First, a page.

5 April 2013

Manet and Popcorn

Plopping down onto the sofa in our staffroom the other day I searched the coffee table for something to read while I topped up on yogurt and muffin.  A movie magazine really didn't look all that appealing with Robert Downey Jr. on the cover in the guise of a comic book hero but I flipped through it anyway.  I am so glad that I did!

Cineplex has been branching out in exciting ways.  Last year my husband and I were able to see One Man Two Guvs with James Corden on a Saturday afternoon at our local cinema.  Two trips to London and we couldn't get past the box office as tickets were completely sold out.  Filmed at the National Theatre it was almost as good as being right there in the audience and there were no worries about obstructed views or sitting behind someone a whole head taller than we are.

One of the many things I love about London is the culture and wealth of art.  I daydream about spending a whole afternoon of gazing at a mere handful of paintings instead of zipping through galleries like the White Rabbit in Alice in Wonderland because the clock is ticking on my travels.  In a new venture, Cineplex is bringing an exhibit in London to me and it won't stop there, over the next few months two more exhibits will be showing at neighbourhood cinemas here in Canada.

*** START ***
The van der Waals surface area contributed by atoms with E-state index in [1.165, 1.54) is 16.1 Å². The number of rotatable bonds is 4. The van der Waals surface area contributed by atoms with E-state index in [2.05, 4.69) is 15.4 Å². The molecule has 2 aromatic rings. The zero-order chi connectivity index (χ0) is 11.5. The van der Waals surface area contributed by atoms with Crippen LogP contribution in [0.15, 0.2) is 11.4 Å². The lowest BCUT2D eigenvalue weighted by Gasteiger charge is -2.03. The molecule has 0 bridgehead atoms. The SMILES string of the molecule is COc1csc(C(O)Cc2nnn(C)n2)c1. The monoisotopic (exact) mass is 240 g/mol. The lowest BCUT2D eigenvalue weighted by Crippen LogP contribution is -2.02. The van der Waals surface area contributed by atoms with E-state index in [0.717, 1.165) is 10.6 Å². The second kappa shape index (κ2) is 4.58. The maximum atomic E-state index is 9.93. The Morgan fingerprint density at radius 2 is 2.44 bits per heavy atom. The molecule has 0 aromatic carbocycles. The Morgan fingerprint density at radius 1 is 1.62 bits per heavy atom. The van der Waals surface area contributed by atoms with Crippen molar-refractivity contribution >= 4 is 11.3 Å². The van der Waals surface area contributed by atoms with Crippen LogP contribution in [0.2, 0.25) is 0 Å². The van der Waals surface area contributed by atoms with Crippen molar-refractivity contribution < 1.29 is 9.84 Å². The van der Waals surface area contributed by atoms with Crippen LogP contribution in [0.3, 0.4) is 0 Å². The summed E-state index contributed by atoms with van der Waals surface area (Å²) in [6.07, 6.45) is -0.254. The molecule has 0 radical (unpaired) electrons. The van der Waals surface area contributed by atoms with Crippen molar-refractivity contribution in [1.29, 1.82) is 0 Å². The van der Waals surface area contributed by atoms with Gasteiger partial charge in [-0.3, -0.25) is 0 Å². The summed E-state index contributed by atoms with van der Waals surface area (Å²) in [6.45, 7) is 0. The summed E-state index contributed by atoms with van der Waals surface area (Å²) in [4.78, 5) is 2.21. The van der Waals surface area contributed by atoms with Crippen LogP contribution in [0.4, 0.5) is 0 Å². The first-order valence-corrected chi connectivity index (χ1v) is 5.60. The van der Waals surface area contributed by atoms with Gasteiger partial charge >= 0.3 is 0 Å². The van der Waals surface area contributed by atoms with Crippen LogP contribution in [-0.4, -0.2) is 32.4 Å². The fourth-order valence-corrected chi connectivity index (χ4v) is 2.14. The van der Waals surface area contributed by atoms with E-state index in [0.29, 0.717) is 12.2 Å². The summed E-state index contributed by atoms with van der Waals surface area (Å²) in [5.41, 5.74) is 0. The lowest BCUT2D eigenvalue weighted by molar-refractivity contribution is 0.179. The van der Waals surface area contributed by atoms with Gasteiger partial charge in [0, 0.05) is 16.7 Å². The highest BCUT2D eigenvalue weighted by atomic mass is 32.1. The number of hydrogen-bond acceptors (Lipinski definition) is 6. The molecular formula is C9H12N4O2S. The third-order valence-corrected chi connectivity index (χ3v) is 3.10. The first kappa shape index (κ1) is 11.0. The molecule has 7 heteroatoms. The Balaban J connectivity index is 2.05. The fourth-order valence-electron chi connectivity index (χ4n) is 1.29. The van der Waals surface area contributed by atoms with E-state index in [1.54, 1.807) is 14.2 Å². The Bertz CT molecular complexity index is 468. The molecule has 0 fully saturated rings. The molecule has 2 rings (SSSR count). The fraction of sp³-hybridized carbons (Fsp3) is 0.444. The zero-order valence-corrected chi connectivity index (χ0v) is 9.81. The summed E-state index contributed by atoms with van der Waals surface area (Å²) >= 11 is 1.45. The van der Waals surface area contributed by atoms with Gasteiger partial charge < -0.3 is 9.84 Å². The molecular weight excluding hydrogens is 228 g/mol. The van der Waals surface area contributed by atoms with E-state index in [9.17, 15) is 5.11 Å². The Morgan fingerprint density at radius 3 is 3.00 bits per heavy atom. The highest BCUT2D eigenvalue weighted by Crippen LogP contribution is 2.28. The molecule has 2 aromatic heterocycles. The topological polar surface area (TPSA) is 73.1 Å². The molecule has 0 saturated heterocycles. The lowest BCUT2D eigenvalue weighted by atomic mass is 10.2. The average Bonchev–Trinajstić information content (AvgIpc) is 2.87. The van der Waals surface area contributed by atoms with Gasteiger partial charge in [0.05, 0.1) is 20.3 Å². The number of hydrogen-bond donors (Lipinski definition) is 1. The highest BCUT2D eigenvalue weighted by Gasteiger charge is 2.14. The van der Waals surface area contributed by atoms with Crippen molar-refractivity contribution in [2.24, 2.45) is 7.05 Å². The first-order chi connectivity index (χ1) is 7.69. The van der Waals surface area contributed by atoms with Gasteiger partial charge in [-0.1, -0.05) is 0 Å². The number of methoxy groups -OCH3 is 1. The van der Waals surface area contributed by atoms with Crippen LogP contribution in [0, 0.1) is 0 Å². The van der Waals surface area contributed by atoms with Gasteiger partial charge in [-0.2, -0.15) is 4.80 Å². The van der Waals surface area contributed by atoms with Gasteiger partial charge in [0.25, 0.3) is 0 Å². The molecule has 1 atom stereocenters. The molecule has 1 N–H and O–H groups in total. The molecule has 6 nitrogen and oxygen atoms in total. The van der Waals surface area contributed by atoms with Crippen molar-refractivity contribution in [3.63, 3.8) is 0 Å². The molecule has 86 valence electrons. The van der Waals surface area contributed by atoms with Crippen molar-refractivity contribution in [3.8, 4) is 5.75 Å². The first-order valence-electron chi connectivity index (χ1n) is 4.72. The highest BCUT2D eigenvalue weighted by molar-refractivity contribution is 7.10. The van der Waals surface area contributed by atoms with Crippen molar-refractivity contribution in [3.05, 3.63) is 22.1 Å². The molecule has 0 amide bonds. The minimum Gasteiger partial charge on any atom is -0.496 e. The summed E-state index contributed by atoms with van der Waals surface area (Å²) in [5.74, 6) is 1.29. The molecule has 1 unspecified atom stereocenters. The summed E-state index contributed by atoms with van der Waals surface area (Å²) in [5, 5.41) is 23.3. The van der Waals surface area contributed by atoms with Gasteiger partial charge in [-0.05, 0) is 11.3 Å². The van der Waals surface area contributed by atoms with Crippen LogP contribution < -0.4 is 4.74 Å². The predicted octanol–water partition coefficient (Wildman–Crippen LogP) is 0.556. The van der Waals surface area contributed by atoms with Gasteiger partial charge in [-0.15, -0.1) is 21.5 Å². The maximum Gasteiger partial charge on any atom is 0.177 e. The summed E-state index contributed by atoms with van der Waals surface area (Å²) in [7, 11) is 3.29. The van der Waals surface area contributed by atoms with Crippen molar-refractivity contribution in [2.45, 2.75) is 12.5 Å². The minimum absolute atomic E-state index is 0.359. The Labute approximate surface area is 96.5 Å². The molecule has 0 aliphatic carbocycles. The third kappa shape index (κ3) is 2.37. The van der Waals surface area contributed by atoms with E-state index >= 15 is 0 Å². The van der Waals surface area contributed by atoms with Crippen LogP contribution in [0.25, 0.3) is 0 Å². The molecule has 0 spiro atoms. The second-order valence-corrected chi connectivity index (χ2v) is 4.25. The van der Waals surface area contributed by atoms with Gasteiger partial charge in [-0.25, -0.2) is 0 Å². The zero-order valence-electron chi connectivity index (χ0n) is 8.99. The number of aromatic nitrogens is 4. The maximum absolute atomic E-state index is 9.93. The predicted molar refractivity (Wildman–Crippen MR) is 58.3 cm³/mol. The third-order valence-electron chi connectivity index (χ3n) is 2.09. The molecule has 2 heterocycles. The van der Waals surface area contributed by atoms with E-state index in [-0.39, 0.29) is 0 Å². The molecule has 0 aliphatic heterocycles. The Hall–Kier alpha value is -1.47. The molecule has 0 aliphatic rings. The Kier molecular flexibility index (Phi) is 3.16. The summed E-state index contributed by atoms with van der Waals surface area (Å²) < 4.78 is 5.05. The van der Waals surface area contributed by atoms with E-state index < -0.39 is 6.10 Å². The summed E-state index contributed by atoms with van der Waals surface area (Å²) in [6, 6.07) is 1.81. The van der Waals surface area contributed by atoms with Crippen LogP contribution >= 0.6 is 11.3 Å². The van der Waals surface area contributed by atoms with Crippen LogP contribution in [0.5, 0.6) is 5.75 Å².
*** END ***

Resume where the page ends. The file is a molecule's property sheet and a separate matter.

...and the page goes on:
I have been spreading the word to everyone who crosses my path and hopefully the turnout will be such that head office will take note and give the culturally deprived even more.  In an age when digital downloads are reducing the number of people plunking down money for movie tickets I think this is a brilliant strategy.  Next week is Manet: Portraying Life and while it won't be the same without the tube ride, architecture, and stop at a Marks & Spencer Food Hall it will be the next best thing.

The Railway by Édouard Manet (1873)


  1. There is a film link to the Pompeii exhibition, too, Darlene - so maybe it will come your way.

    1. Fingers crossed, Mary! I mentioned the exhibit to Roman and it's one he would really like to see as well.

  2. In lieu of the real thing, here's a great new resource: Your Paintings, art owned by the nation (ours!).

    If you get the chance, do catch Andrew Graham Dixon's series The High Art of the Low Countries

    The first episode was fascinating.

    1. Thanks very much for taking the time to post those links, I really appreciate it! Persephone had a link on their website to the BBC paintings site and I did spend a couple of months digging around there but it has been once again marked as a favourite.